Saturday, March 20, 2010

Spring Break

Last Tuesday I woke to a fleeting moment of thought that told me it was Friday. It wasn't. UGGGHH - it was TUESDAY! I drug myself out of bed, went through the morning routine and headed off to the sacred halls of Hot Springs High School. As I drove through this quirky town that I love (up and down a few hills, past the horses exercising on the racetrack, through a bit of civilization), I realized it was finally here. Spring.. The re-awakening of the Earth here in the south is something like this: Daffodils bright yellow faces, birds singing happily in the morning, and Tulip trees blooming have that familiarity I can count on every year that means HOME and warm, sunny days that are cool enough you can sit on the deck and soak up all the rays you can stand... and if all that's not enough - there is SPRING BREAK!!

All week - I've counted the days (probably the only thing that kept me positive on that awful Friday morning that turned out to be a TUESDAY). My students have counted the days. We've tried to stay focused and then suddenly we're talking excitedly about what someone's doing over the break. Even those of us that are not traveling - those that are planning mundane tasks for the week such as "spring cleaning", yard work and tending gardens - we're all so excited we want to discuss it with others. We've talked about the closets we'll clean - the seeds we'll plant - the naps in the hammock we'll take... it's a re-newal of sorts. As the Pagans celebrate the end of the lethargy of winter with Ostara (or Eostre) and the farmers (or those of us that play one in the city) prepare their fields for planting - the students young and old REJOICE! An entire week off! No class, no homework, nothing to read but enchanting novels, no alarms to slam, no clothes to iron.. I almost want to schedule the days in my day planner to guarantee every minute is used meaningfully.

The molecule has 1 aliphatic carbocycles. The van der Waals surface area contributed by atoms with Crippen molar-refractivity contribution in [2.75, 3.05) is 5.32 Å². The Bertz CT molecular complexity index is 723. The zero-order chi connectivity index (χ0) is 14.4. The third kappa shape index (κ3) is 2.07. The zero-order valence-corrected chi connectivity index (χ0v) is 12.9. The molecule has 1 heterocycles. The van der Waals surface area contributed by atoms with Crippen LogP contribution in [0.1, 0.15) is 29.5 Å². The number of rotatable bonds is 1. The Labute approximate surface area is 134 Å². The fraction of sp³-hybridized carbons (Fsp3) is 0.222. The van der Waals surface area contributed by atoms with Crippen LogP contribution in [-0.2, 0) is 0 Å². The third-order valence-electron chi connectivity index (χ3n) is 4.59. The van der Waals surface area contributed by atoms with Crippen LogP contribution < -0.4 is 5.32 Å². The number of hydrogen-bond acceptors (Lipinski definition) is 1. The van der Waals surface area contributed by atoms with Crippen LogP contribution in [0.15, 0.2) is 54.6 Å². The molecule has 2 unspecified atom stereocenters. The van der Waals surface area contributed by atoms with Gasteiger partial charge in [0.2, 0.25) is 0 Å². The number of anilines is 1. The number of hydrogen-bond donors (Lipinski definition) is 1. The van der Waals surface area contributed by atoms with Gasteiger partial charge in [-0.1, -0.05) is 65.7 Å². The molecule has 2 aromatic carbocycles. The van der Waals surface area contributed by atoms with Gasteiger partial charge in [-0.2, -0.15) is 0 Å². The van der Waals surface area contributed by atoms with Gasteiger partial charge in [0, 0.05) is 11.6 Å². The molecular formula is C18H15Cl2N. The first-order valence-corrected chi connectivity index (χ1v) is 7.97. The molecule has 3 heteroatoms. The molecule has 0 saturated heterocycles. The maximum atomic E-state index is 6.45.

My cousin (thanks Stephen) tells me I have the farm families to thank for this incredible week of rejuvenation. That school children in times past needed this week to help their families prepare that years' crops. This makes me curious.. were these families as excited about the week as I am? Were they thankful for the family time they would be spending with their loved ones? Or just looking at the week as the beginning of the hard labor of the season? I am getting some family time this spring break too. My children will both be home, Jeremy has to work - but will be around some. I am looking forward to spending some time with Jordan, and hanging out with both of them in the evenings.. without the pressures my "normal life" (teaching can't really be considered normal by most people - but it's MY normal). I think regardless of what you are DOING with your family time - planting, resting or vacationing, the most important thing is that you're doing it together. So here's to Spring Break and family time - but most importantly to Spring in the SOUTH!!

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